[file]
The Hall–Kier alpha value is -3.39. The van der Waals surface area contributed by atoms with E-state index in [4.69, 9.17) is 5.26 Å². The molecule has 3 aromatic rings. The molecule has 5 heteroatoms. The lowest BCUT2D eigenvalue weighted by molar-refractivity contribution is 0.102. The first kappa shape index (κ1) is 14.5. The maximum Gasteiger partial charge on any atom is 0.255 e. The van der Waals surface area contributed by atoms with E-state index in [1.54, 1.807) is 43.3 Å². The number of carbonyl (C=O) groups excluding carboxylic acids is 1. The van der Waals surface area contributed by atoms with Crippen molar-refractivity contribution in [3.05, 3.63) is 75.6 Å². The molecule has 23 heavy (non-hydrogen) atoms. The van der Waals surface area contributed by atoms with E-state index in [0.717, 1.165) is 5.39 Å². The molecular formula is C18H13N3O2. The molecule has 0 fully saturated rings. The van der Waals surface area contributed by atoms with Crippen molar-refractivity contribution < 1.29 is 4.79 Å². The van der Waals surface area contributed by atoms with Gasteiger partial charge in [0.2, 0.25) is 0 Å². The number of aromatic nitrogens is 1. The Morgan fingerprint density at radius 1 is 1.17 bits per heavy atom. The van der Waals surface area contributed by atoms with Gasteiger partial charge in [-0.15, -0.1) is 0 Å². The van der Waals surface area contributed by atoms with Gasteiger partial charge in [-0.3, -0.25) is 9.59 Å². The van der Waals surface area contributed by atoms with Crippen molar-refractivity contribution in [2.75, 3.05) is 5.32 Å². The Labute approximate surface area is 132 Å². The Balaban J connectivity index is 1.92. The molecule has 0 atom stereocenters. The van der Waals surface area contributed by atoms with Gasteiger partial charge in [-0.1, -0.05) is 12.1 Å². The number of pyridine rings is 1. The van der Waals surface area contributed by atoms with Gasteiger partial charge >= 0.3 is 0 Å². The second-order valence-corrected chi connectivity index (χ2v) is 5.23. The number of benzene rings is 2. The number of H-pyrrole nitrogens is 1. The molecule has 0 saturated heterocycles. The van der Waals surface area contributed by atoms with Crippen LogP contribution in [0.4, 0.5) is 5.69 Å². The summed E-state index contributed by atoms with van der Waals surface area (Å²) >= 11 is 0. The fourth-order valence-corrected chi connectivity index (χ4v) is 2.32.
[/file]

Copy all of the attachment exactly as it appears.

The Hall–Kier alpha value is -3.39. The van der Waals surface area contributed by atoms with E-state index in [4.69, 9.17) is 5.26 Å². The molecule has 3 aromatic rings. The molecule has 5 heteroatoms. The lowest BCUT2D eigenvalue weighted by molar-refractivity contribution is 0.102. The first kappa shape index (κ1) is 14.5. The maximum Gasteiger partial charge on any atom is 0.255 e. The van der Waals surface area contributed by atoms with E-state index in [1.54, 1.807) is 43.3 Å². The number of carbonyl (C=O) groups excluding carboxylic acids is 1. The van der Waals surface area contributed by atoms with Crippen molar-refractivity contribution in [3.05, 3.63) is 75.6 Å². The molecule has 23 heavy (non-hydrogen) atoms. The van der Waals surface area contributed by atoms with E-state index in [0.717, 1.165) is 5.39 Å². The molecular formula is C18H13N3O2. The molecule has 0 fully saturated rings. The van der Waals surface area contributed by atoms with Crippen molar-refractivity contribution < 1.29 is 4.79 Å². The van der Waals surface area contributed by atoms with Gasteiger partial charge in [0.2, 0.25) is 0 Å². The number of aromatic nitrogens is 1. The Morgan fingerprint density at radius 1 is 1.17 bits per heavy atom. The van der Waals surface area contributed by atoms with Gasteiger partial charge in [-0.15, -0.1) is 0 Å². The van der Waals surface area contributed by atoms with Gasteiger partial charge in [-0.3, -0.25) is 9.59 Å². The van der Waals surface area contributed by atoms with Crippen molar-refractivity contribution in [2.75, 3.05) is 5.32 Å². The Labute approximate surface area is 132 Å². The Balaban J connectivity index is 1.92. The molecule has 0 atom stereocenters. The van der Waals surface area contributed by atoms with Gasteiger partial charge in [-0.1, -0.05) is 12.1 Å². The number of pyridine rings is 1. The van der Waals surface area contributed by atoms with Gasteiger partial charge >= 0.3 is 0 Å². The second-order valence-corrected chi connectivity index (χ2v) is 5.23. The number of benzene rings is 2. The number of H-pyrrole nitrogens is 1. The molecule has 0 saturated heterocycles. The van der Waals surface area contributed by atoms with Crippen LogP contribution in [0.4, 0.5) is 5.69 Å². The summed E-state index contributed by atoms with van der Waals surface area (Å²) >= 11 is 0. The fourth-order valence-corrected chi connectivity index (χ4v) is 2.32.